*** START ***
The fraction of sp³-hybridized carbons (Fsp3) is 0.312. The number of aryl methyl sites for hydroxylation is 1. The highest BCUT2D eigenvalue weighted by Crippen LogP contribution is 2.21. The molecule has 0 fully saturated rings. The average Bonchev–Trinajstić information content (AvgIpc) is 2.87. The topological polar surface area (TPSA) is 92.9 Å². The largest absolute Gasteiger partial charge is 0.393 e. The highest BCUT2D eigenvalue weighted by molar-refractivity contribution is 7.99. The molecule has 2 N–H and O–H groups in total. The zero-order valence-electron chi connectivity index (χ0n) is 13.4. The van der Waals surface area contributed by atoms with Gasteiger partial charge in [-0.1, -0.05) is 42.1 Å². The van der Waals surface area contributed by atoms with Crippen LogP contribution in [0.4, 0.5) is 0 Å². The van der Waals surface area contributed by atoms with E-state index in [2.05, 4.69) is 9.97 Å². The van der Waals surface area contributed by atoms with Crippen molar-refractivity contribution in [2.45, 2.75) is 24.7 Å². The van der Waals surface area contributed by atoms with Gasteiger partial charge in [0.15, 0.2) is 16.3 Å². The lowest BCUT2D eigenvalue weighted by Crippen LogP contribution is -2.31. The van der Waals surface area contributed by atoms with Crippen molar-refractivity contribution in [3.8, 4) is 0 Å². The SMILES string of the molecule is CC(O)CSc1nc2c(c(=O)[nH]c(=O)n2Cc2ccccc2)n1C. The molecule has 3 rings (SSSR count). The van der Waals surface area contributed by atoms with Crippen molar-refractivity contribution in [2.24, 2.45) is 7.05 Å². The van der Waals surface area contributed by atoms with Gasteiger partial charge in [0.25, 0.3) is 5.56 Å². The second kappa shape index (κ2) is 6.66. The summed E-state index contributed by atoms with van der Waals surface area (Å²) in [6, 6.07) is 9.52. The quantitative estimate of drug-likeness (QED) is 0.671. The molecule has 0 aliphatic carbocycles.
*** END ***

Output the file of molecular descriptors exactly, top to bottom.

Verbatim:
The fraction of sp³-hybridized carbons (Fsp3) is 0.312. The number of aryl methyl sites for hydroxylation is 1. The highest BCUT2D eigenvalue weighted by Crippen LogP contribution is 2.21. The molecule has 0 fully saturated rings. The average Bonchev–Trinajstić information content (AvgIpc) is 2.87. The topological polar surface area (TPSA) is 92.9 Å². The largest absolute Gasteiger partial charge is 0.393 e. The highest BCUT2D eigenvalue weighted by molar-refractivity contribution is 7.99. The molecule has 2 N–H and O–H groups in total. The zero-order valence-electron chi connectivity index (χ0n) is 13.4. The van der Waals surface area contributed by atoms with Gasteiger partial charge in [-0.1, -0.05) is 42.1 Å². The van der Waals surface area contributed by atoms with Crippen LogP contribution in [0.4, 0.5) is 0 Å². The van der Waals surface area contributed by atoms with E-state index in [2.05, 4.69) is 9.97 Å². The van der Waals surface area contributed by atoms with Crippen molar-refractivity contribution in [2.45, 2.75) is 24.7 Å². The van der Waals surface area contributed by atoms with Gasteiger partial charge in [0.15, 0.2) is 16.3 Å². The lowest BCUT2D eigenvalue weighted by Crippen LogP contribution is -2.31. The van der Waals surface area contributed by atoms with Crippen molar-refractivity contribution in [3.8, 4) is 0 Å². The SMILES string of the molecule is CC(O)CSc1nc2c(c(=O)[nH]c(=O)n2Cc2ccccc2)n1C. The molecule has 3 rings (SSSR count). The van der Waals surface area contributed by atoms with Crippen molar-refractivity contribution in [2.24, 2.45) is 7.05 Å². The van der Waals surface area contributed by atoms with Gasteiger partial charge in [0.25, 0.3) is 5.56 Å². The second kappa shape index (κ2) is 6.66. The summed E-state index contributed by atoms with van der Waals surface area (Å²) in [6, 6.07) is 9.52. The quantitative estimate of drug-likeness (QED) is 0.671. The molecule has 0 aliphatic carbocycles.